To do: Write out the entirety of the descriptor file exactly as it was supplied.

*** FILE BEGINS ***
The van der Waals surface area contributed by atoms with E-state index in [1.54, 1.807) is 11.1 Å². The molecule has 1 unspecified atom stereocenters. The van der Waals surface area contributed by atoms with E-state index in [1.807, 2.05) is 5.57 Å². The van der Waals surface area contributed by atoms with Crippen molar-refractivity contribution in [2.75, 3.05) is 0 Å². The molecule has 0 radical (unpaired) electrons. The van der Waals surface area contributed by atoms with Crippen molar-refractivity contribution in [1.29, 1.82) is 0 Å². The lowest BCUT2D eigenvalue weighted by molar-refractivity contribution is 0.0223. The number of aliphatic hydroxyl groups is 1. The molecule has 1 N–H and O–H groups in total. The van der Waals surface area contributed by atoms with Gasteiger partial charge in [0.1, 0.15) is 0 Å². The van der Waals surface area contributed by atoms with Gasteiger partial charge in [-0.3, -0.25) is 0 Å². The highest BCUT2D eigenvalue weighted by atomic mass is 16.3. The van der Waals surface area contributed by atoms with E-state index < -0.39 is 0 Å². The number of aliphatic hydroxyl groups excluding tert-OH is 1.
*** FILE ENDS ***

The van der Waals surface area contributed by atoms with E-state index in [1.54, 1.807) is 11.1 Å². The molecule has 1 unspecified atom stereocenters. The van der Waals surface area contributed by atoms with E-state index in [1.807, 2.05) is 5.57 Å². The van der Waals surface area contributed by atoms with Crippen molar-refractivity contribution in [2.75, 3.05) is 0 Å². The molecule has 0 radical (unpaired) electrons. The van der Waals surface area contributed by atoms with Crippen molar-refractivity contribution in [1.29, 1.82) is 0 Å². The lowest BCUT2D eigenvalue weighted by molar-refractivity contribution is 0.0223. The number of aliphatic hydroxyl groups is 1. The molecule has 1 N–H and O–H groups in total. The van der Waals surface area contributed by atoms with Gasteiger partial charge in [0.1, 0.15) is 0 Å². The van der Waals surface area contributed by atoms with Gasteiger partial charge in [-0.3, -0.25) is 0 Å². The highest BCUT2D eigenvalue weighted by atomic mass is 16.3. The van der Waals surface area contributed by atoms with E-state index < -0.39 is 0 Å². The number of aliphatic hydroxyl groups excluding tert-OH is 1.